BBI will help address some of Kenya’s recurrent challenges, President Kenyatta says

BBI will help address some of Kenya's recurrent challenges, President Kenyatta says

President Uhuru Kenyatta has said the constitutional amendment process being undertaken through BBI process will help fix some of the country’s deep-rooted challenges such as the cyclic post-election violence.

The President said BBI is aimed at strengthening Kenya’s constitutional configuration by amending identified provisions in the 2010 constitution.

“We need to strengthen the 2010 constitution if we are to continue our decades-long journey in seeking to advance the wellbeing of all Kenyans,” he said.

President Kenyatta spoke Wednesday at KICC in Nairobi County where he and former Prime Minister Raila Odinga launched the exercise of collecting signatures in support of constitutional amendments in line with the BBI road map.

“As we embark on the signature collection exercise, we recognise that the exercise of collecting signatures is a continuation of democratic deliberation provided for in the Constitution,” the President said.

He observed that the need to amend the constitution is evident in the never-ending threat of post-election violence and public concerns about its lack inclusivity.

“The reality of life demands constant change if we are to solve our challenges and capitalize on our opportunities,” the President said, warning that constitution rigidity is a recipe for war.

Highlighting some of the progressive proposals in the referendum bill, President Kenyatta said the amendments will guarantee the active participation of women in national development by increasing their numbers in representational institutions including the senate where they’ll occupy 50 percent of the seats.

“This means that they will be in charge of determining how we spend 35 percent of the resources available,” the President observed.

Additionally, the President noted that there is a new mechanism for ensuring greater and meaningful representation of women in the national assembly while retaining the affirmative action in appointive positions.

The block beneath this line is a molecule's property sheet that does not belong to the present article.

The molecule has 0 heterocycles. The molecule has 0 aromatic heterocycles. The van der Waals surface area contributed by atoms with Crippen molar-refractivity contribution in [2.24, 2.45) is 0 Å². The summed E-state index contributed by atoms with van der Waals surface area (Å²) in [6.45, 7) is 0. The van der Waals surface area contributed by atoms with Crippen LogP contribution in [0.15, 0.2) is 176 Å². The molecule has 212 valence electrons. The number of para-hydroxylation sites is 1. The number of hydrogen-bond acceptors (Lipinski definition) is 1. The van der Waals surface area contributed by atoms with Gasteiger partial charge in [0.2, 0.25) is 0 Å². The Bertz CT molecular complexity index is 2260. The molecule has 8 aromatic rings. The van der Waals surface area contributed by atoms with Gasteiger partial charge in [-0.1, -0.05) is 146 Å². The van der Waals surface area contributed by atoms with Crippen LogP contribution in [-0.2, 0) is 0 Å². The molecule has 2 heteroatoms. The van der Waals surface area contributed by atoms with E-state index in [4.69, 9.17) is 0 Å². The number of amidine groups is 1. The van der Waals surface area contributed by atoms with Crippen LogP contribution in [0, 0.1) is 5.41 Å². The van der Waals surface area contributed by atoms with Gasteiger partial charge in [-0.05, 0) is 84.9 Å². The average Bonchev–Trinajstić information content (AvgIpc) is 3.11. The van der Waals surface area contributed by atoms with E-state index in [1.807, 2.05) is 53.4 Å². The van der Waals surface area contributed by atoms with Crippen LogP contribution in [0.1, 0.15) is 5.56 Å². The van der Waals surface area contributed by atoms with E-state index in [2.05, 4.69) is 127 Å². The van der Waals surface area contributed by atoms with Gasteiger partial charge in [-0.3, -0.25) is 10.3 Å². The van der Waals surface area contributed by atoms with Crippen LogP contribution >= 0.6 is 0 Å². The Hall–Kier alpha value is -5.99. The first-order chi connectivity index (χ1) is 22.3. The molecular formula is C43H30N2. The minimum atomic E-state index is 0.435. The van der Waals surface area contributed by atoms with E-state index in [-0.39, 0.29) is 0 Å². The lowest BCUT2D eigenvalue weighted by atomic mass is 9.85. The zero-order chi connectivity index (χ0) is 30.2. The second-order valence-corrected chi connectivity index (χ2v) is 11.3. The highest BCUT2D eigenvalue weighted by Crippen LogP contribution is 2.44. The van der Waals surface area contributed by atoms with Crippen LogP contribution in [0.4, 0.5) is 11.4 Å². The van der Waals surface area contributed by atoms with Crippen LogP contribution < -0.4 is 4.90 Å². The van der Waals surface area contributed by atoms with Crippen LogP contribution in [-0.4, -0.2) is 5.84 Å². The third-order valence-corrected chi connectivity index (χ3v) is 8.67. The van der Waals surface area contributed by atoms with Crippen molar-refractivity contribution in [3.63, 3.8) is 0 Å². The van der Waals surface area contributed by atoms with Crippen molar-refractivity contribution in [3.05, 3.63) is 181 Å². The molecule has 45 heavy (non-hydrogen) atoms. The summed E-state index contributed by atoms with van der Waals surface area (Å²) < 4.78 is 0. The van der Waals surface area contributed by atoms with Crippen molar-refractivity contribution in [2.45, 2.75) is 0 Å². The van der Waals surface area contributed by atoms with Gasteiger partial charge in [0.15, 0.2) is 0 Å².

He said the plight of people living with disabilities and the youth has also been addressed by the proposed amendments by ensuring that they will be adequately represented in parliament.

To ensure that every Kenyan enjoys the democracy that the 2010 Constitution promised, the President said the referendum bill cures the problem of under-representation in some areas and introduces a fair and equitable approach to sharing of national resources.

“The BBI proposals will ensure greater public participation at all levels – ward, constituency, county and national government,” the President said.

The Head of State also spoke on the benefits of his ‘handshake’ with Mr Odinga, saying it stabilised the country and provided the opportunity to identify the practical reforms that would strengthen unity, inclusivity, equity and good governance.

On his part, Odinga appealed to Kenyans to come out in large numbers and sign the BBI document in record time so that the process can move to the next stage.

“It is a great time to be in Kenya and to participate in the making of history. In these chapters, we are working on our hopes not fears in search of the unity and prosperity we all desire.

“By appending our signatures today after going through the bill, you are stamping a seal of approval on the process,” Odinga said.

Among the party leaders who signed the BBI document at the launch were Musalia Mudavadi (Amani National Congress), Isaac Rutto (Chama Cha Mashinani), Wafula Wamunyinyi (Ford Kenya), Alfred Mutua (Maendeleo Chap Chap), Gideon Moi (Kanu) and Moses Wetangula (Ford Kenya).

  

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